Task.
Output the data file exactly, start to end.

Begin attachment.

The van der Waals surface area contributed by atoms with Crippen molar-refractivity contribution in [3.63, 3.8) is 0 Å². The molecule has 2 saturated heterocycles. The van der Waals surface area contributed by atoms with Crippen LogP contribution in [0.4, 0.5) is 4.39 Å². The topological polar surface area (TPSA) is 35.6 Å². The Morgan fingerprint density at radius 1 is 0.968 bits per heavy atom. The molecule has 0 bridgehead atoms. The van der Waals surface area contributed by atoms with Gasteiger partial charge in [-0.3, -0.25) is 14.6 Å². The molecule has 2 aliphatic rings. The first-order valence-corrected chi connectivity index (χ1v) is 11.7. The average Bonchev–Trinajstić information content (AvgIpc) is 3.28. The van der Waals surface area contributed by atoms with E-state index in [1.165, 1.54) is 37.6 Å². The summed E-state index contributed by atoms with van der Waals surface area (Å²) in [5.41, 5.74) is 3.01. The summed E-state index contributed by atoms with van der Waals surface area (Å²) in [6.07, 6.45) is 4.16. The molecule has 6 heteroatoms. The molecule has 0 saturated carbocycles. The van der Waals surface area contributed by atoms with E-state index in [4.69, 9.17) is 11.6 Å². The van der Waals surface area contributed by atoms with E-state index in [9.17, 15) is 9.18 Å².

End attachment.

The van der Waals surface area contributed by atoms with Crippen molar-refractivity contribution in [3.63, 3.8) is 0 Å². The molecule has 2 saturated heterocycles. The van der Waals surface area contributed by atoms with Crippen LogP contribution in [0.4, 0.5) is 4.39 Å². The topological polar surface area (TPSA) is 35.6 Å². The Morgan fingerprint density at radius 1 is 0.968 bits per heavy atom. The molecule has 0 bridgehead atoms. The van der Waals surface area contributed by atoms with Gasteiger partial charge in [-0.3, -0.25) is 14.6 Å². The molecule has 2 aliphatic rings. The first-order valence-corrected chi connectivity index (χ1v) is 11.7. The average Bonchev–Trinajstić information content (AvgIpc) is 3.28. The van der Waals surface area contributed by atoms with E-state index in [1.165, 1.54) is 37.6 Å². The summed E-state index contributed by atoms with van der Waals surface area (Å²) in [5.41, 5.74) is 3.01. The summed E-state index contributed by atoms with van der Waals surface area (Å²) in [6.07, 6.45) is 4.16. The molecule has 6 heteroatoms. The molecule has 0 saturated carbocycles. The van der Waals surface area contributed by atoms with E-state index in [4.69, 9.17) is 11.6 Å². The van der Waals surface area contributed by atoms with E-state index in [9.17, 15) is 9.18 Å².